“It is simplistic and misleading to suggest that the Zionist Jews used the pretext of religion and ancient historical tradition to eject the legal occupants of Palestine from their homes by force and terror, and then illegally expropriated their land. It is equally simplistic to suggest that the sole Israeli answer to such accusations is that they made better use of the land than did the Arab former occupants. These interpretations ignore the facts that the original Zionists came legally to Palestine in the late 19th and early 20th Centuries, that they legally bought the farmlands which they caused to bloom so spectacularly, and that until the late 1930’s their immigration into Palestine was a legal way for them to escape from the anti-Semitic environments of their former homes to a land where they were at first welcomed, and later at least tolerated, by governmental authorities as well as by a majority of their new neighbors. These arguments conveniently forget also that the war [for Israeli independence] was precipitated by Arabs who had as their avowed aim the extermination or expulsion of these peaceful Zionist settlers from their lawful property, and forget also that, during this war started by the Arabs, those who lost their property to Israelis fled the country voluntarily, while those that remained were allowed to keep the houses and land they owned and occupied before the war. Unfortunately, however, these answers to accusations of critics of Israel (and the Zionism on which it is founded) are also simplistic. Because, in fact, a majority of Israelis do believe that the possession of much of modern Israel by their ancestors thousands of years ago is a major and valid basis for them to reclaim their ancient homeland from the modern occupants, and that their appropriation of the property of the displaced Arabs is not only legitimized by right of conquest, but excused by the Nazi Holocaust, and further that their right to the land is affirmed by their ability to get more out of it. These answers also overlook the fact that the Arabs who fled their homes did so as civilians endeavoring to escape from the dangers and horrors of open warfare.” – Trevor N. Dupuy, Elusive Victory: The Arab-Israeli Wars, 1947-1974 (emphasis in original)

And to every other living being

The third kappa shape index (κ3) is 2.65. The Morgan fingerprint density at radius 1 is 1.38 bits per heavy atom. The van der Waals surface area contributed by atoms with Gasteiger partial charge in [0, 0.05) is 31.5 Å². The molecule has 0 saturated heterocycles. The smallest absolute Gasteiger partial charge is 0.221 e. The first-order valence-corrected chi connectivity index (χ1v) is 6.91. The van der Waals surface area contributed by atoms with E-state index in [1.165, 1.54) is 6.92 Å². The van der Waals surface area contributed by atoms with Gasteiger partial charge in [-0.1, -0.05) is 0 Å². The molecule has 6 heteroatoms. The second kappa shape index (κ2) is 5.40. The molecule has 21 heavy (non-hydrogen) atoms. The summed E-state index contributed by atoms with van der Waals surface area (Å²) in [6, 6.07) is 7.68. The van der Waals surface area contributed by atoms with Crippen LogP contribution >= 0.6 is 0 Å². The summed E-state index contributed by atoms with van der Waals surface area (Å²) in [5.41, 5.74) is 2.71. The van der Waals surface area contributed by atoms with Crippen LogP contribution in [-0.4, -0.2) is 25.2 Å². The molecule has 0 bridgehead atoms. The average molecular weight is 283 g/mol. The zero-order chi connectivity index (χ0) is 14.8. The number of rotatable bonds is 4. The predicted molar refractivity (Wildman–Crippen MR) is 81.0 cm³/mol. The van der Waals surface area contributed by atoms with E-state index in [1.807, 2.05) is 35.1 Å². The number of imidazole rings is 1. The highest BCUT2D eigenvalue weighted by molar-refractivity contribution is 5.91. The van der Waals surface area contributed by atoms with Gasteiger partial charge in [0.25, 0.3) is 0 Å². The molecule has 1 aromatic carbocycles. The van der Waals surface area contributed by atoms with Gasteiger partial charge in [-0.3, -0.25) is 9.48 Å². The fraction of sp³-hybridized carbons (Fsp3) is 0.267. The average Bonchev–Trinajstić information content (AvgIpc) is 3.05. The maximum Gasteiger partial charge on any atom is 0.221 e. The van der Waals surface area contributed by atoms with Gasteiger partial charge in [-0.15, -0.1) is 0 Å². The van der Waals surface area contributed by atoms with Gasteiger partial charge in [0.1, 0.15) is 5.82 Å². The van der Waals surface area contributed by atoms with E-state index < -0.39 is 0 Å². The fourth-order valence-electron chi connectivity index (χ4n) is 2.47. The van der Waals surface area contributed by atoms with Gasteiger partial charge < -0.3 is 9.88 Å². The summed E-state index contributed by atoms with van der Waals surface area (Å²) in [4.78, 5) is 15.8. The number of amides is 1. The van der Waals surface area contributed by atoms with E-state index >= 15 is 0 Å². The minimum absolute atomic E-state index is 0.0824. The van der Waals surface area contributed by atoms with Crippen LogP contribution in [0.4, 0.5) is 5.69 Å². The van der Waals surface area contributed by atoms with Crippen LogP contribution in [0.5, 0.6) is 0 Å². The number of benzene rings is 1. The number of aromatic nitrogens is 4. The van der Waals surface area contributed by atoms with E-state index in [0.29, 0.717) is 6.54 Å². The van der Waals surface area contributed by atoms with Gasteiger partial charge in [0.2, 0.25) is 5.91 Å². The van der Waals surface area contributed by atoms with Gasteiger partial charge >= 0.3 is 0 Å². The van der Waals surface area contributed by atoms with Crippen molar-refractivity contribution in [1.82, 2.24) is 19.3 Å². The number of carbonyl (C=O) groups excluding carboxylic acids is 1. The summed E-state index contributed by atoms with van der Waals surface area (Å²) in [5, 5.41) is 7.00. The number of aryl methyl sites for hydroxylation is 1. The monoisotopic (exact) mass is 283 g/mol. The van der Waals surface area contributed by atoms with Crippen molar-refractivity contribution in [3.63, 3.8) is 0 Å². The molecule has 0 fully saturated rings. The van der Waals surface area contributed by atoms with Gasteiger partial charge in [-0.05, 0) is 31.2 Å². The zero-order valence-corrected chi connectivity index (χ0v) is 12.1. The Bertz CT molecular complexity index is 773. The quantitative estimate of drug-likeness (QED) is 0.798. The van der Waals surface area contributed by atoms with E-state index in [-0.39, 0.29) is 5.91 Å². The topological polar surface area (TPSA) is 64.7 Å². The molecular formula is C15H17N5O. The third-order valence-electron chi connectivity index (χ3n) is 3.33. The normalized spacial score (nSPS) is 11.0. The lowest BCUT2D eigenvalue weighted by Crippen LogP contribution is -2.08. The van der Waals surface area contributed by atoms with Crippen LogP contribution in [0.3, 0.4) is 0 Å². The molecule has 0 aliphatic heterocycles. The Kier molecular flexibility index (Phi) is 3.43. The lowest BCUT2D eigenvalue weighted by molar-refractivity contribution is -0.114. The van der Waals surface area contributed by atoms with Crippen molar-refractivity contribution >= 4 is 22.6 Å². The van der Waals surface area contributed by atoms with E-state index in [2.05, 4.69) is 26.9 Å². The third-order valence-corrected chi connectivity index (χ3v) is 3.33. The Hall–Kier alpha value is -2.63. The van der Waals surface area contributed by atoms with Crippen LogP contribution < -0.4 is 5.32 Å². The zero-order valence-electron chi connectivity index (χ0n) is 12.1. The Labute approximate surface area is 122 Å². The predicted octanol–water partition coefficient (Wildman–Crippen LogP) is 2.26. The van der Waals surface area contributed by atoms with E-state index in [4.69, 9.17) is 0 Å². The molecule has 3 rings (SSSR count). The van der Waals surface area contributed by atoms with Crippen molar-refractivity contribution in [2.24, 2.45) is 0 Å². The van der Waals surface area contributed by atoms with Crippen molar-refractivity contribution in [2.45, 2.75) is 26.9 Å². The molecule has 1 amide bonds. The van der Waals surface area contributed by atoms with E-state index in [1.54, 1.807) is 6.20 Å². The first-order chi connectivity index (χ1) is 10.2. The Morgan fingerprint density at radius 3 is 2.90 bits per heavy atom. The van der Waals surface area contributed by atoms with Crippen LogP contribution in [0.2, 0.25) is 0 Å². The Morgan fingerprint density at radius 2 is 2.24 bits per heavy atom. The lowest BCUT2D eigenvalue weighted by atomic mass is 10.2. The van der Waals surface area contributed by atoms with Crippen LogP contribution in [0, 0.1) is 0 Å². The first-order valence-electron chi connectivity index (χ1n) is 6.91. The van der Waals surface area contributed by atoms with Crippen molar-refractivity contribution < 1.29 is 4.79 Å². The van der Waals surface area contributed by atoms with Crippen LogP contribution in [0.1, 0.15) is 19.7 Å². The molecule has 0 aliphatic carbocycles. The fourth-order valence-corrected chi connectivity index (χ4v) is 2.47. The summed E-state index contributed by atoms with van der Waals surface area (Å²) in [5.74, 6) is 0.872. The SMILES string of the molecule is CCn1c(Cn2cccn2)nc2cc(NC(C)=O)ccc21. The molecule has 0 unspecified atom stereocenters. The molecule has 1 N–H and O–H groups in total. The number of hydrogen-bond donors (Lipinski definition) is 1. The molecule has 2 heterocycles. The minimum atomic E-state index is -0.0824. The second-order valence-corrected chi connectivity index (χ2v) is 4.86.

“From the time man first raised fist to man, the lot of prisoners of war has been hard. The ancient peoples sometimes crucified captives; they invariably enslaved them, for life. From the time of Peter of Dreux, who burned out the eyes of prisoners, with hot irons, to the captives of Stalingrad and the hell camp of Cabanatuan, it has often been better for men to die fighting than to be taken by the enemy. No nation, no culture has an unblemished record in what is merely a part of the long story of man’s inhumanity to man.” – T. E. Fehrenbach, This Kind of War

The Project

Twenty-seven months ago, around the time of the centenary of the the start of the First World War, I began a reading project, setting myself to read about the twentieth century’s wars, the political and economic and ideological struggles, and the people caught up in them. I knew a fair amount about the subject already, picked up in bits and pieces over the years, but I wanted to get a bigger picture – learn the contexts, draw connections, see the flow, see how one thing made the way for another thing, see if I could gain a better understanding of the world I live in – we live in – and how it got from where it was to where it is.

Today I finished: eighty-three books, innumerable articles, and various films later. I learned various things, made various connections, saw the flows, the causes and effects (in so far as those are discernable). The two major lessons I learned were, 1) The First World War (also known as the Great War) was a catastrophe for Eurpean civilization, a cataclysm from which the pre-war European world had no hope of recovery, and from which the aftershocks are still felt. If you seek to understand the world, you could do well by understanding how it was before the Great War, how quckly and how much was destroyed during that war, and all that arose from the wreckage of that collapse. And 2) if people are given the choice between believing a comforting lie and believing a discomforting truth, they will pick the lie, every time. They will hold onto their belief in that lie until they are crushed – their men slaughtered, their women raped, their children enslaved, their cities burned and razed.

Let’s get this straight

“A criminal citing any reason or religious text for his or her crime does not make that atrocious act less criminal, nor does it make those who take the classical sources and tradition seriously somehow implicitly connected to what is being done.” – Dr. Hatem Bazian, “ISIS’s compounded ignorance is criminal but not a theology”

How tall towers can be brought down

“Bending and buckling (deformation) of steel beams and columns occurs when the steel temperature exceeds approximately 538 degrees C (1000 degrees F). At elevated temperatures, steel exhibits a progressive loss of strength. When there is a greater fire exposure, the load required to cause deformation is reduced. Deformation is not the result of melting. A deformed element is not one that has melted during the fire, and therefore the occurrence of such deformation does not indicate that the material was heated above its melting temperature.” – Technical Committee on Fire Investigations, Sec. 6.2.9.1, NFPA 921 Guide for Fire and Explosion Investigations (2011 Edition)